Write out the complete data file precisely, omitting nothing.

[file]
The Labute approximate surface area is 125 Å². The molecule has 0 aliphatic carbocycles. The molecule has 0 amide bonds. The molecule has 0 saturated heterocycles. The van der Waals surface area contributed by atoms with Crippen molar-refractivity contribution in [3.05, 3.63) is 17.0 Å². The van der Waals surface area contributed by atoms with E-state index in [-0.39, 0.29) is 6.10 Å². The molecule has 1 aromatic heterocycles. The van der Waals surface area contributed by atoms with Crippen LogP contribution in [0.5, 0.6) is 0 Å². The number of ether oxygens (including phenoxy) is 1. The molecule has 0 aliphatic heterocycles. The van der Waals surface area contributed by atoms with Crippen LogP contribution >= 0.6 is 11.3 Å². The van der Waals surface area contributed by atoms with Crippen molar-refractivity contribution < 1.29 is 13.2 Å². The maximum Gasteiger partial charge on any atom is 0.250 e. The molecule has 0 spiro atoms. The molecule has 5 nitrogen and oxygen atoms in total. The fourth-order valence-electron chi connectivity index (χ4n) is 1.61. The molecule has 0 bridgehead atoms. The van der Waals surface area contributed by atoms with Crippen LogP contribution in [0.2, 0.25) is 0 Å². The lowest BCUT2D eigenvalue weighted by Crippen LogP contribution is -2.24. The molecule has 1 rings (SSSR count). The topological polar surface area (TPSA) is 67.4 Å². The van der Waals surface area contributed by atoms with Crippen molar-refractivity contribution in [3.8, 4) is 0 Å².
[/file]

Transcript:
The Labute approximate surface area is 125 Å². The molecule has 0 aliphatic carbocycles. The molecule has 0 amide bonds. The molecule has 0 saturated heterocycles. The van der Waals surface area contributed by atoms with Crippen molar-refractivity contribution in [3.05, 3.63) is 17.0 Å². The van der Waals surface area contributed by atoms with E-state index in [-0.39, 0.29) is 6.10 Å². The molecule has 1 aromatic heterocycles. The van der Waals surface area contributed by atoms with Crippen LogP contribution in [0.5, 0.6) is 0 Å². The number of ether oxygens (including phenoxy) is 1. The molecule has 0 aliphatic heterocycles. The van der Waals surface area contributed by atoms with Crippen LogP contribution >= 0.6 is 11.3 Å². The van der Waals surface area contributed by atoms with Crippen molar-refractivity contribution < 1.29 is 13.2 Å². The maximum Gasteiger partial charge on any atom is 0.250 e. The molecule has 0 spiro atoms. The molecule has 5 nitrogen and oxygen atoms in total. The fourth-order valence-electron chi connectivity index (χ4n) is 1.61. The molecule has 0 bridgehead atoms. The van der Waals surface area contributed by atoms with Crippen LogP contribution in [0.2, 0.25) is 0 Å². The lowest BCUT2D eigenvalue weighted by Crippen LogP contribution is -2.24. The molecule has 1 rings (SSSR count). The topological polar surface area (TPSA) is 67.4 Å². The van der Waals surface area contributed by atoms with Crippen molar-refractivity contribution in [3.8, 4) is 0 Å².